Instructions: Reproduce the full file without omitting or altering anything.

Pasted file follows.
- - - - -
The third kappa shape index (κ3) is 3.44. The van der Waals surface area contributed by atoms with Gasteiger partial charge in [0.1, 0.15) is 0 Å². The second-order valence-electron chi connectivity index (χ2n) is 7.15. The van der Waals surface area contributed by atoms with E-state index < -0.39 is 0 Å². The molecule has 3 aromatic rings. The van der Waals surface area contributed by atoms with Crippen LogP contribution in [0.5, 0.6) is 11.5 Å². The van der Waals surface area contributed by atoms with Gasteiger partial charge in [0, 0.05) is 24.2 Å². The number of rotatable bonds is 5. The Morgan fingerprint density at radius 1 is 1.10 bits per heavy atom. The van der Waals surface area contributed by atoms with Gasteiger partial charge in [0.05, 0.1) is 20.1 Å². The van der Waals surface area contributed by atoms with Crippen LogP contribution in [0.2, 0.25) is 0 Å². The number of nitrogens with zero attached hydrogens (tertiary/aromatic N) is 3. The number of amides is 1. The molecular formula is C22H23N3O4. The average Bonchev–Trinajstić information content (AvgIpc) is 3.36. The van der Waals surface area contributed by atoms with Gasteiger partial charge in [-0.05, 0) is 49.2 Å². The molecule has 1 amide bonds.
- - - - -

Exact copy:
The third kappa shape index (κ3) is 3.44. The van der Waals surface area contributed by atoms with Gasteiger partial charge in [0.1, 0.15) is 0 Å². The second-order valence-electron chi connectivity index (χ2n) is 7.15. The van der Waals surface area contributed by atoms with E-state index < -0.39 is 0 Å². The molecule has 3 aromatic rings. The van der Waals surface area contributed by atoms with Crippen LogP contribution in [0.5, 0.6) is 11.5 Å². The van der Waals surface area contributed by atoms with Gasteiger partial charge in [0, 0.05) is 24.2 Å². The number of rotatable bonds is 5. The Morgan fingerprint density at radius 1 is 1.10 bits per heavy atom. The van der Waals surface area contributed by atoms with Gasteiger partial charge in [0.05, 0.1) is 20.1 Å². The van der Waals surface area contributed by atoms with Crippen LogP contribution in [0.2, 0.25) is 0 Å². The number of nitrogens with zero attached hydrogens (tertiary/aromatic N) is 3. The number of amides is 1. The molecular formula is C22H23N3O4. The average Bonchev–Trinajstić information content (AvgIpc) is 3.36. The van der Waals surface area contributed by atoms with Gasteiger partial charge in [-0.05, 0) is 49.2 Å². The molecule has 1 amide bonds.